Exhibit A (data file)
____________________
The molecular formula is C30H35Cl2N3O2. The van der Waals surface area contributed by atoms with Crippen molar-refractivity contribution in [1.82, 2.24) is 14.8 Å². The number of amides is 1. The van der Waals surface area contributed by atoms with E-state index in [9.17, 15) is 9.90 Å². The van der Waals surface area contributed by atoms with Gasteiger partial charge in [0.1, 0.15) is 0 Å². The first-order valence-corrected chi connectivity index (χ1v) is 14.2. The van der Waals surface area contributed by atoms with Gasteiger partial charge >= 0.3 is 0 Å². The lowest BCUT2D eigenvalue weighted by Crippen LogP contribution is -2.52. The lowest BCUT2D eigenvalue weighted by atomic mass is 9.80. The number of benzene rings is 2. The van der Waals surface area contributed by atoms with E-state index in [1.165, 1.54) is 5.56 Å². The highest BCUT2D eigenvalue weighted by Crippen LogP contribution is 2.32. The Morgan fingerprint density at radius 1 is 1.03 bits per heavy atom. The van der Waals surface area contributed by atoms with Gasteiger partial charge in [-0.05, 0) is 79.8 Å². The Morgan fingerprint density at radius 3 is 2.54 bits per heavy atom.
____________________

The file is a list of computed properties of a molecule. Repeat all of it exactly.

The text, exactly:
The molecular formula is C30H35Cl2N3O2. The van der Waals surface area contributed by atoms with Crippen molar-refractivity contribution in [1.82, 2.24) is 14.8 Å². The number of amides is 1. The van der Waals surface area contributed by atoms with E-state index in [9.17, 15) is 9.90 Å². The van der Waals surface area contributed by atoms with Gasteiger partial charge in [0.1, 0.15) is 0 Å². The first-order valence-corrected chi connectivity index (χ1v) is 14.2. The van der Waals surface area contributed by atoms with Gasteiger partial charge >= 0.3 is 0 Å². The lowest BCUT2D eigenvalue weighted by Crippen LogP contribution is -2.52. The lowest BCUT2D eigenvalue weighted by atomic mass is 9.80. The number of benzene rings is 2. The van der Waals surface area contributed by atoms with E-state index in [1.165, 1.54) is 5.56 Å². The highest BCUT2D eigenvalue weighted by Crippen LogP contribution is 2.32. The Morgan fingerprint density at radius 1 is 1.03 bits per heavy atom. The van der Waals surface area contributed by atoms with Gasteiger partial charge in [-0.05, 0) is 79.8 Å². The Morgan fingerprint density at radius 3 is 2.54 bits per heavy atom.